Brothers and sisters, these stories are not in the gospels simply to tell us about what happened two thousand years ago. They are here also to tell us about what can happen here and now. They are here to tell us what we can experience this Advent if we ask Jesus to open our spiritual eyes and to show us his glory. Perhaps we will see it in the beauty of the natural world or in the love of friends and family. But even beyond these instances, he wants us to encounter him directly, intimately, and personally. All we have to do is seek him, and then we will find him.
Glory Leads to Unity. At the Last Supper, Jesus prayed: "Father, the hour has come; glorify your Son . . . . with the glory that I had in your presence before the world existed" (John 17:1,5). And God answered this request by raising Jesus from the dead and seating him at his own right hand. A little further in that prayer, Jesus included all of us. He prayed first that God would make us one, just as he and his Father were one (17:21), and second that God would give us the grace to be with Jesus and see his glory (17:24).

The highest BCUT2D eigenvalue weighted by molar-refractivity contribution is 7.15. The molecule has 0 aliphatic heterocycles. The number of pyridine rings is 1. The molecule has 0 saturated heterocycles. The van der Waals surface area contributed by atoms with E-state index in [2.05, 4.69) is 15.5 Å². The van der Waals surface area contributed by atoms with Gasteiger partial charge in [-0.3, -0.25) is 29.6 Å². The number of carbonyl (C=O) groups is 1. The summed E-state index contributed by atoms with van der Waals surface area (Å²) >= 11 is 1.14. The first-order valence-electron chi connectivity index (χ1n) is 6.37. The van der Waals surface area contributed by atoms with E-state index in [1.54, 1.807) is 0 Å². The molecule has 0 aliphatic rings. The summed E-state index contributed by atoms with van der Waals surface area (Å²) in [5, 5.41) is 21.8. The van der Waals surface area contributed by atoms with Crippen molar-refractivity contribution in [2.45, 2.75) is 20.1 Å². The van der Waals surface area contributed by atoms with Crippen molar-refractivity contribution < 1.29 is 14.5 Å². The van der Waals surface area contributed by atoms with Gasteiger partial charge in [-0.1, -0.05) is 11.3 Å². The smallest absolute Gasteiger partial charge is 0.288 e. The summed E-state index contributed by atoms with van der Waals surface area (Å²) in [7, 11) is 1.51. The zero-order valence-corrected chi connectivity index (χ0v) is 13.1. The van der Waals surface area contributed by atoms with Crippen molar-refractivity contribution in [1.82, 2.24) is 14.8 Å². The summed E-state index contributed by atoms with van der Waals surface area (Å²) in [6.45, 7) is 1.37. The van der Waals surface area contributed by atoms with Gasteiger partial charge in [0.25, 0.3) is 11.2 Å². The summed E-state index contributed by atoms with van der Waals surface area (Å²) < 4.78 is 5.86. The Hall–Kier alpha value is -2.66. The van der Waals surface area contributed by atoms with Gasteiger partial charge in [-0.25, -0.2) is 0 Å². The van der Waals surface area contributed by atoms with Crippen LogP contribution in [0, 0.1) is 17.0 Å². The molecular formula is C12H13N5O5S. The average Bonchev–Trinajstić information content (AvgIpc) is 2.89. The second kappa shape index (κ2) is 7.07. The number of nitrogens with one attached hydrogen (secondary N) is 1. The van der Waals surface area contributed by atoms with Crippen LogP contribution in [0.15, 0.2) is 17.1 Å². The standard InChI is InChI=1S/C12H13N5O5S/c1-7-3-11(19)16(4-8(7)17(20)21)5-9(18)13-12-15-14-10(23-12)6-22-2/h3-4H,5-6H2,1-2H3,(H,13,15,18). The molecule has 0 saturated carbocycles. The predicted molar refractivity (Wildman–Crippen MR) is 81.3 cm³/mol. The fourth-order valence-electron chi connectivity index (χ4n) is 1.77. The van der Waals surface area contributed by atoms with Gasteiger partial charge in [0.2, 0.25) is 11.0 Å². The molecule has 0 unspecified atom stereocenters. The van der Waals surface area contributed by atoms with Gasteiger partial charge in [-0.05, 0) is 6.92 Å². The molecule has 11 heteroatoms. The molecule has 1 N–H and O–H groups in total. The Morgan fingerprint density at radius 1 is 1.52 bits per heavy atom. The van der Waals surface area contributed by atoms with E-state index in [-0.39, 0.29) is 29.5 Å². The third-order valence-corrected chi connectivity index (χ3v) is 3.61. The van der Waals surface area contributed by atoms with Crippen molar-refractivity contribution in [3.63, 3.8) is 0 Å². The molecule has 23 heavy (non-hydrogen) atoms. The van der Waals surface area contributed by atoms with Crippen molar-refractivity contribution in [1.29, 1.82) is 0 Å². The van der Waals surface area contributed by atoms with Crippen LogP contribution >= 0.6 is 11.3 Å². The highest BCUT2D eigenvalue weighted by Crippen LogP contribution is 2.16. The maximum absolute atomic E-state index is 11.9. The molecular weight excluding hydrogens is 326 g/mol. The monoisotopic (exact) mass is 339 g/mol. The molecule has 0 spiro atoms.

Christmas would be a tremendous blessing for the church if we could all "be with Jesus" and "see his glory." This is the heart of Jesus' prayer, and of his deepest desires for all of us. As we ponder the glory of the annunciation and as we marvel at the angel's words to Mary and Joseph, and as we consider the way John the Baptist leapt in the womb when Mary visited with Elizabeth, and when we meditate on the manger scene, things happen inside of us. The Holy Spirit responds to our prayers and to our meditations by opening our eyes, showing us the glory of the Lord, and giving us his grace and peace.
Jesus loves it when we meditate on the mysteries of his incarnation. He loves to exchange our acts of service for his divine blessings. He sings for joy when we repent. He rejoices with us every time we come to receive him at the altar. Yet like any holy family, there is something that the church can do to make his joy more complete.